There is a power in the universe greater than all others. Whoever serves that power masters the world.
—Sayings of the Ancients
I AM LEO, PRINCE OF SINGARA, and I am about to die.
Time of death: tomorrow afternoon.
Cause of death: slaycon bite. It’s not a pleasant way to go.
At the moment things don’t look much better. A Singa soldier is swinging a long blade at me so hard and fast, you’d think I just stomped on his tail and retched a hairball into his food.
The blade slices the air and I duck.
A thrust and I dodge.
A hack and I jump.
I’m bouncing around the training hall like a spooked rabbit.
The soldier is my trainer, General Kaydan. Like most adult Singas, he has powerful legs and broad shoulders. Muscles coil around his arms and back. An auburn mane flows over his head and neck.
Singas are the crown of creation. We evolved from the great cats of ages and eons ago. Unlike our four-legged ancestors, we stand upright on two legs. We kept their tail, retractable claws, agility, strength, and keen senses, but we have fingers and thumbs, language, and superior intelligence. We value strength, tradition, and science.
Mostly science. We have a science for everything:
The Science of Nature.
The Science of Building.
The Science of Numbers.
The Science of Medicine.
The Science of Law.
The Science of Weaponry.
The Science of War. That’s why a training hall is also called a battle laboratory.
Here in this laboratory, Kaydan wears no armor, just a pair of antelope-skin leggings. He brandishes the blade as if it’s a natural extension of his arm.
Here it comes again.
I tuck my tail and tumble across the floor while the blade whistles overhead.
The point of this training session, and the countless ones before it, is to prepare me to hunt and kill a slaycon.
What’s a slaycon?
Take your most horrible day and wrap it in your nastiest nightmare. Put it on four legs, then cover it with scaly skin and mangy black hair. Add razor-sharp claws, a three-and-a-half-meter tail, and top it off with a bad temper, and you would end up with something very much like a slaycon.
And let’s not forget its venomous bite.
If slaycon teeth break through your hide, the saliva will paralyze you in a matter of seconds. Then the slaycon will eat you whole, like a snake gulping down a mouse.
It takes skill and courage to slay a slaycon, and not everyone succeeds, which is the point. On the first full moon after our thirteenth birthday, all Singas must prove themselves by slaughtering one of these brutes.
Even a prince like me.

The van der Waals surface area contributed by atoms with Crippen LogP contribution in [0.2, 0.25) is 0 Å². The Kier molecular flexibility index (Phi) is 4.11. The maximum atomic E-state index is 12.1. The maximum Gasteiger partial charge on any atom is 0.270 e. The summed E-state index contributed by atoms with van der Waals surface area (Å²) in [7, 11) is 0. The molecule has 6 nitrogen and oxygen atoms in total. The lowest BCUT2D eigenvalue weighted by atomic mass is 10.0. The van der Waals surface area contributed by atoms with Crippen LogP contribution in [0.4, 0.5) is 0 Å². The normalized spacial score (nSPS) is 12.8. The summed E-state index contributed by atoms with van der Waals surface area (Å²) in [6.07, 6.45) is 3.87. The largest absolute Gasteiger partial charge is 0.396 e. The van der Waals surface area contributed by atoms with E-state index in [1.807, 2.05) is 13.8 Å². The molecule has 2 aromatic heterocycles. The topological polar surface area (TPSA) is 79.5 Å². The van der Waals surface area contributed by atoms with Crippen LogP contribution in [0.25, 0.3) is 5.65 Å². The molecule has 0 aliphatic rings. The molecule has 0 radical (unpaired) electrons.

I’m not exactly a textbook specimen of the Singa race. Most younglings at thirteen are nearly full grown and ready for the rigors of battle. I’m small for my age. My mane has not yet bloomed. My fur is a shade darker than the golden pelts of my kindred. My voice scratches out a cublike yowl, rather than the skull-rattling roar of my peers.
Few believe I will survive the hunt tomorrow.
Nevertheless, at daybreak I will go to the city square and choose a slaycon from the Keeper. The beast and I will be transported to an enclosed section of the Border Zone at the very edge of our domain. If I defeat the slaycon by sundown, I will go on to the Academy and train to become a soldier in the Royal Army.
If I fail, I will be slaycon food. Our law of “survival of the strongest” leaves no room for the weak or cowardly.
Yeeeow! The broad side of Kaydan’s blade whacks me on the shoulder and again on my thigh.
“Stay alert, Leo! Focus!”
Kaydan is one of our finest warriors. He fought with my grandfather, our supreme leader, in the Great War. Twenty-five years later, he still has a lot of fight in him. Training a scrawny youngling for the hunt is beneath a general, but Grandfather will have only the best for his grandson and heir to the throne. Most Singas are trained for their hunt by a parent or by a professional trainer if one can be afforded. I wish I could take Kaydan into the Border Zone and watch him slice the slaycon up with a few flicks of his blade.
Kaydan growls and comes at me again. This time my blade blocks his, marked by the high-pitched shriek of metal smacking metal. Instead of making a counterattack, I spring back, beyond his reach.
“You know the length of my reach,” Kaydan affirms. “The question is, how will you get inside my reach and make your move? That is the Science of War.”
Reach is the combined distance of a warrior’s arm and blade. Multiply that by strength and speed, and you have the product of their deadly force. I have speed on my side, but not much else.
Even time is against me.
The light is fading, signaling the end of the day and of this final training session. Soon I will head to the feeding hall, where soldiers are already piling their plates with meat from silver serving trays.
The thought of food makes my stomach rumble. I hope Kaydan didn’t hear that.
“Hungry, are you?” He positions himself between me and the door. “You may eat when you score a blow against me.”
Kaydan twirls his blade as if it’s only a broom handle. His tail sways over the floor. I know he wants me to survive the hunt tomorrow, but no slaycon waits to be attacked. And while I’m on the subject, slaycons don’t use weapons to extend their reach. They have their teeth, their claws, and a battering ram of a tail. To simulate a true slaycon encounter, Kaydan should be on all fours, leaping and snarling with jaws snapping, claws flying.
But if Kaydan wants to change the pace, I can play along.
I drop my blade and arc around him to the door. Kaydan regards me curiously, as if studying a specimen under a magnifying glass.
“Where do you think you’re going?” he asks.
In a blink, Kaydan resumes a combat stance, his weapon carving a path toward the back of my head. But I’m already in motion, stepping ...